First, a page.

The March of Folly


Barbara Tuchman


Non Fiction


Date Reviewed:

June 23, 2006

he subtitle to the March of Folly is: why do governments pursue policies that are contrary to their own interests? That is an excellent question to ask, considering that America is currently embroiled in the expensive and pointless war in Iraq. Tuchman's book was written in 1985, and she focuses on four examples: The Trojan Horse at the Gates of Troy, the Renaissance Popes, the British policies that sparked the revolution in 1776, and America's fight in Vietnam. It is the last two sections that were the most interesting, and fortunately they comprise the majority of the book. The section regarding the popes is kinda boring - it is an endless recounting of corrupt men who abuse the papal office to pursue earthly gain. I recommend skipping the popes and starting right in on the American revolution.

The British in the 18th century readily acknowledge that they can not afford to lose the American colonies, they know that if the North American groups fall under the sway of the French or the Spanish, then the loss will threaten British pre-eminence as a world power. There would be no greater catastrophe than the loss of the colonies - and the politicians and the public are well aware of this at the time. (Ultimately, history shows that the American colonies ARE lost, but the British empire thrives by exploiting its other colonies in Africa, Australia, Canada and especially in India.) Despite the danger of antagonizing the colonials, Parliament issues a series of laws, such as the Stamp tax and Tea tax that are seemingly designed to provoke the Sons of Liberty. At the heart of the issue is Parliament's insistence upon showing the colonials that the crown has the right to determine taxes and passes laws without regard to what the colonials themselves think. For example, the Tax on Tea would actually have cost the crown more to collect than it would have produced in revenue, and the British government knew this, but felt it would be worth the cost because it would establish the precedent that the Americans shall be taxed however the King chose. Another example is the billeting of troops - providing security to the colonies is expensive, after the Seven Years War (which we call the French and Indian War), the crown found itself greatly in debt and thought it reasonable to turn the colonies to pay for their own defense. As Tuchman points out, the colonies would have liked to pay for their defense, providing that they could raise the taxes and pay the troops as they deemed fit. But the British don't want input from the colonials, and are offended by the lowly Americans demands to be treated as equals. This is a major theme in the English attitude toward the colonists - that the Americans are nothing more than uneducated rabble. Tuchman points out that at no point during the Revolutionary War did the British try to enlist troops from the Loyalist (or "Tory") Americans - the colonists are deemed to be worthless as British soldiers (despite the fact the rebel colonists are proving to be formidable foes on the battlefield.) Never does a single member of Parliament journey to the American colonies to learn about what happens there. In the end, exactly what British feared, and what they provoked, does occur, when the French give their support to the rebels. The British continue a fight that they can not win, and which they realize that they cannot win, because King George III refuses to go down in history as the King who lost the Colonies. So the war drags on, and in the end King George's historical reputation is tarnished anyway. Tuchman points out that we look at back at historical figures with an aura of greatness, expecting that they are people driven by purpose and rational plan to make history, but in fact, often history is made by inept figures who find themselves in situations beyond their control. Thus, history placed King George III in power at the time of the Revolution, and he was unable to rise to the challenge.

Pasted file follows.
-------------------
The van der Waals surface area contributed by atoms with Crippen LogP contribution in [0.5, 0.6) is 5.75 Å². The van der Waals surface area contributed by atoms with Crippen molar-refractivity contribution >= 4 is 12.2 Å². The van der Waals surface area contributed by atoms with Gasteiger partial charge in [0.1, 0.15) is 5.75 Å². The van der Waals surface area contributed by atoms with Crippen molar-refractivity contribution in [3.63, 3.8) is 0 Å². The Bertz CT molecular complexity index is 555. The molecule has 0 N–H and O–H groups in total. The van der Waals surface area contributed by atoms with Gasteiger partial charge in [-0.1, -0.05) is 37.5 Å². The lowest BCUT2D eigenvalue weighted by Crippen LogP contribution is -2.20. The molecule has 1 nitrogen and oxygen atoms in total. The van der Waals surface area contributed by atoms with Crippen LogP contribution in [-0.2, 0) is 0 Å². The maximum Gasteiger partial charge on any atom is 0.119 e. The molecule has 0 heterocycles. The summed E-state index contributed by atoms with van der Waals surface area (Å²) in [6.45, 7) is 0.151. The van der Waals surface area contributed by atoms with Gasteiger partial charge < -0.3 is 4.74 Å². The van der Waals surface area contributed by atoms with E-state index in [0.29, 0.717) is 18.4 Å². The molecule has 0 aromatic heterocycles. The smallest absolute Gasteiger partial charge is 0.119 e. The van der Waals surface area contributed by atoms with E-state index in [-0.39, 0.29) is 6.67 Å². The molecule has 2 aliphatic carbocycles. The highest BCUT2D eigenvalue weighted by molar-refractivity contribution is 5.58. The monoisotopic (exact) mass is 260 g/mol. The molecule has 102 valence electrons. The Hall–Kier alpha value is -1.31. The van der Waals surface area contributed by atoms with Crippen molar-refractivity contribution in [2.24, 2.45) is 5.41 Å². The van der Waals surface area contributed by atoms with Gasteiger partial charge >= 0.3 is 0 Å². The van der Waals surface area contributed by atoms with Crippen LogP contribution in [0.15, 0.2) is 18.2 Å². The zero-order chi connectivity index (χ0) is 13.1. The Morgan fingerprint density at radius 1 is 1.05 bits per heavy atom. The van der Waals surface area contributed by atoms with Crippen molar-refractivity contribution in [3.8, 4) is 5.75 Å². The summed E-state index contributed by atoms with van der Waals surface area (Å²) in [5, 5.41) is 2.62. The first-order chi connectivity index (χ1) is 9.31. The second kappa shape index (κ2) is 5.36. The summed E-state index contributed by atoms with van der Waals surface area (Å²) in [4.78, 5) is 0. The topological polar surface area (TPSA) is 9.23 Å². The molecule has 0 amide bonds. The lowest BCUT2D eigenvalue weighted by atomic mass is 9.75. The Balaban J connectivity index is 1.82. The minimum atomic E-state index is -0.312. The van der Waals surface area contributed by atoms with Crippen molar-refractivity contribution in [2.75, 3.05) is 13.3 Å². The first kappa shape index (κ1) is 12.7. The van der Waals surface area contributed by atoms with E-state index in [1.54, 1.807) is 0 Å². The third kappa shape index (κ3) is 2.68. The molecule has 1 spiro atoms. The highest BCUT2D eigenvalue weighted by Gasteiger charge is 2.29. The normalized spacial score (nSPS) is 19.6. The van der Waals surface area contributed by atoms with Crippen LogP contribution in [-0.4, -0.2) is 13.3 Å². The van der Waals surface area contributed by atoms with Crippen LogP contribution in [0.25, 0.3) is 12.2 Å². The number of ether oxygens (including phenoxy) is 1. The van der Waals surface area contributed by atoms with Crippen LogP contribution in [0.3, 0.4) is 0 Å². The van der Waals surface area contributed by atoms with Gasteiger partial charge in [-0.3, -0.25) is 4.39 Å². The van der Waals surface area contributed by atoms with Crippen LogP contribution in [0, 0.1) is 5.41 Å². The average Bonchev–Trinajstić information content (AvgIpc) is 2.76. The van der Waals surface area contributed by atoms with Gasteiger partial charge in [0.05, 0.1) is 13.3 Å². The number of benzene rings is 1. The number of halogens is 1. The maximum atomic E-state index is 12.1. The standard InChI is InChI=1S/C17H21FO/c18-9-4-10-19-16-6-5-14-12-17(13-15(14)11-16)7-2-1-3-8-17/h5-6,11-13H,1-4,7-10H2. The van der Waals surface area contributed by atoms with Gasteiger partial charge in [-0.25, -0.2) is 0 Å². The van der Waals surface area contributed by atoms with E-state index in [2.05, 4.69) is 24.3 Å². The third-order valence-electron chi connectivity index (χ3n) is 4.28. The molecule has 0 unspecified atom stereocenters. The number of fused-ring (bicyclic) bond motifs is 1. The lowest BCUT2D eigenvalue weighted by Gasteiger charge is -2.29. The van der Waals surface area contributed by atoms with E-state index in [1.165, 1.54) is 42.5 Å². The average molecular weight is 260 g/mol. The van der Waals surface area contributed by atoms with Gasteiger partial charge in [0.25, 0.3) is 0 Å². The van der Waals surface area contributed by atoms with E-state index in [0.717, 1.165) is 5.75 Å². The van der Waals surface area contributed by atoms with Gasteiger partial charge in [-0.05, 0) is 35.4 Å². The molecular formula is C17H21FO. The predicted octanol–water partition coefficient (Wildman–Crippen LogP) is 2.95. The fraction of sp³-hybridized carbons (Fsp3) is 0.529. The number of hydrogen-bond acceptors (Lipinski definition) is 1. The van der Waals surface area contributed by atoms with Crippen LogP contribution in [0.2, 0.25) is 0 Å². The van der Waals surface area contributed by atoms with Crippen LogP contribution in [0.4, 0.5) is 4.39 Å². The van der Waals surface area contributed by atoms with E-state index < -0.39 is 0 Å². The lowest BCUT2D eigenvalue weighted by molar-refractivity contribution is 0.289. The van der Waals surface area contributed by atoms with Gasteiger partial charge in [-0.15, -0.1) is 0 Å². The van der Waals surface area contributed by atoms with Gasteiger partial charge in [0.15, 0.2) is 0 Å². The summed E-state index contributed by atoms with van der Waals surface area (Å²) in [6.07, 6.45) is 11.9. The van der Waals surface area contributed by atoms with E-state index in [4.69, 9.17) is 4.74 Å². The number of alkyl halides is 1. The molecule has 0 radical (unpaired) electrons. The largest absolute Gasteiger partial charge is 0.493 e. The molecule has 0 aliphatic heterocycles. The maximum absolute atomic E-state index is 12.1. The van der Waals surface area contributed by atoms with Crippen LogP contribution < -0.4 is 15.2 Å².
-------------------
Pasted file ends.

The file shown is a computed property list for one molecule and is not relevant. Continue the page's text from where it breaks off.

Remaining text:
The chapters on America's entanglement is Vietnam were ultimately depressing, but still very much worth reading. I was a child when the war was fought, so I was mostly unaware of the events as they took place (I was born in 1961). The parallels between Vietnam and our present situation in Iraq are stunning - I find it hard to believe that the current leaders in this administration (Cheney, Rumsfeld) could have witnessed what happened in Vietnam, and yet commit the same mistakes again in Iraq. Wasn't Vietnam heartbreaking enough? Reading this book, Tuchman makes it clear that American politicians, as far back as Eisenhower, recognize that Vietnam is a losing situation, but for reasons of pride and political expediancy, they can't withdraw. JFK, for example, intends to exit Vietnam, but not until after his re-election in 1964. The situation worsens with each successive administration. Much like King George III couldn't bear to admit that the colonies were lost, no US President can bear to think of himself as "The man who lost Vietnam", and so each escalates the fight, until finally Nixon drops more bombs on Vietnam than the US dropped during all of World War II. Each presidency is paralyzed by the fear of being labelled soft by the right wings hawks in the country. Even LBJ, who in 1964 has won one of the most lopsided presidential elections in history and has plenty of political clout, rather than withdraw, instead wants to show what a tough guy he is. The US wants to bomb North Vietnam to the negotiating table, so we can negotiate from a position of strength, but a fair assessment would reveal how ineffecive this policy is. And so American finds itself propping up a government that is not supported by the populace, America tries to train and equip an army of unmotivated, disinterested South Vietnamese to defend a nation that they don't believe in. Doesn't Vietnamization sound exactly like Iraqification? The same mistakes are being repeated, the same woodenheaded behavior is on display. For political expediancy, the war continues when all the original objectives are long forgotten. It is a sad thing to read, in the March of Folly and in the daily headlines.